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KPMG Ex-Tax Partner Pleads Guilty
By Paul Davies and David Reilly
The Wall Street Journal
Tuesday, March 28, 2006

Just days before a key court hearing to determine whether to dismiss the KPMG LLP tax-shelter case, one of the 19 defendants pleaded guilty Monday to conspiracy and one charge of tax evasion in exchange for federal prosecutors dropping other charges against him.

David Rivkin, a tax partner in KPMG's San Diego office from July 1999 to April 2004, originally faced 39 counts of tax evasion for his role in a tax-shelter scheme in which he helped nine wealthy individuals avoid paying a combined $235 million in taxes.  The government alleges the tax-shelter scheme generated about $2.5 billion in illicit tax savings.

Mr. Rivkin is one of 17 former executives at the giant accounting firm to be charged in connection with the sale of the questionable products.  The other two defendants are an outside lawyer and investment adviser who helped KPMG structure and sell the products.

Mr. Rivkin's plea deal is expected to increase pressure on the other 18 defendants scheduled to go to trial in the fall in what is seen as one of the most complex and wide-ranging tax cases ever brought by federal prosecutors.  New York-based KPMG last year reached its own deal with prosecutors, agreeing to pay $456 million and admit criminal wrongdoing as part of a deferred-prosecution pact.  The pact allowed the firm to avoid a criminal indictment.

Under terms of his deal with prosecutors, Mr. Rivkin, 42 years old, faces as many as five years in prison for each count but is expected to receive a reduced sentence for his testimony against other defendants in a trial expected to start in September.  He remains free on bail and is scheduled to be sentenced next February.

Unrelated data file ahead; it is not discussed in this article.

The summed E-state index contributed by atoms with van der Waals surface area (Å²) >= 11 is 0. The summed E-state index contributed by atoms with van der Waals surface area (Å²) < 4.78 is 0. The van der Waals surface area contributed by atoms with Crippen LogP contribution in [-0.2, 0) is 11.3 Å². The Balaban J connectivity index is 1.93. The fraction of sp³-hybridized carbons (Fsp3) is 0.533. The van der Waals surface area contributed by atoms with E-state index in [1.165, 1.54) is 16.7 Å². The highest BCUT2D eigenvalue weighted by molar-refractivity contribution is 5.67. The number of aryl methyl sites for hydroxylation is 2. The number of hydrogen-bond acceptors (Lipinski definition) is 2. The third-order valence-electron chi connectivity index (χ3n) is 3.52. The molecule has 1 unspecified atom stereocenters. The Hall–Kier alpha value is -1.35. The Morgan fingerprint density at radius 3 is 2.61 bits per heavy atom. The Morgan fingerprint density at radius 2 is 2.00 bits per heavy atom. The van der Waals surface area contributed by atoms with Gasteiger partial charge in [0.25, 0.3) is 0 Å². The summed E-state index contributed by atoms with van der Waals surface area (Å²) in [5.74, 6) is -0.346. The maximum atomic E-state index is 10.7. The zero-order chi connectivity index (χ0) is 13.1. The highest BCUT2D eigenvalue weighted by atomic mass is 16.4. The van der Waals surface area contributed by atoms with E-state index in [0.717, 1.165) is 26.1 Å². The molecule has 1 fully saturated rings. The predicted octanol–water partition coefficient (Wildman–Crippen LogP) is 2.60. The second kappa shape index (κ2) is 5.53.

It isn't clear how much light Mr. Rivkin will be able to shed on actions by more senior KPMG employees, because he was less involved with the shelters than some others charged.  Other KPMG employees charged in the matter include Jeffrey Stein, the firm's former deputy chairman;  Richard Smith, former vice chairman for tax;  and John Lanning, former vice chairman for tax services.

A certified public accountant, Mr. Rivkin worked in California at the firm's Innovative Strategies group, which designed and marketed tax-shelter products for individual clients.  That unit's chief was Jeffrey Eischeid, who also has been charged in the case.

In court Monday, Mr. Rivkin said that, in April 1999, he and other KPMG employees attended a meeting in Dallas where they were trained in the sale and marketing of tax-shelter schemes known as a Bond Linked Issue Premium Structure, or BLIPS, and Offshore Portfolio Investment Strategy, or OPIS.  The shelters were to be marketed as long-term investments, but the real purpose was to generate "phony tax losses," Mr. Rivkin said.  He added that the shelters were "designed and approved" by senior partners at KPMG and that he was given a list of people with incomes of more than $20 million on whom to call.

Mr. Rivkin's plea came just three days before lawyers for the other defendants are scheduled to argue before U.S. District Judge Lewis A. Kaplan on motions to dismiss the charges against their clients.

Write to Paul Davies at and David Reilly at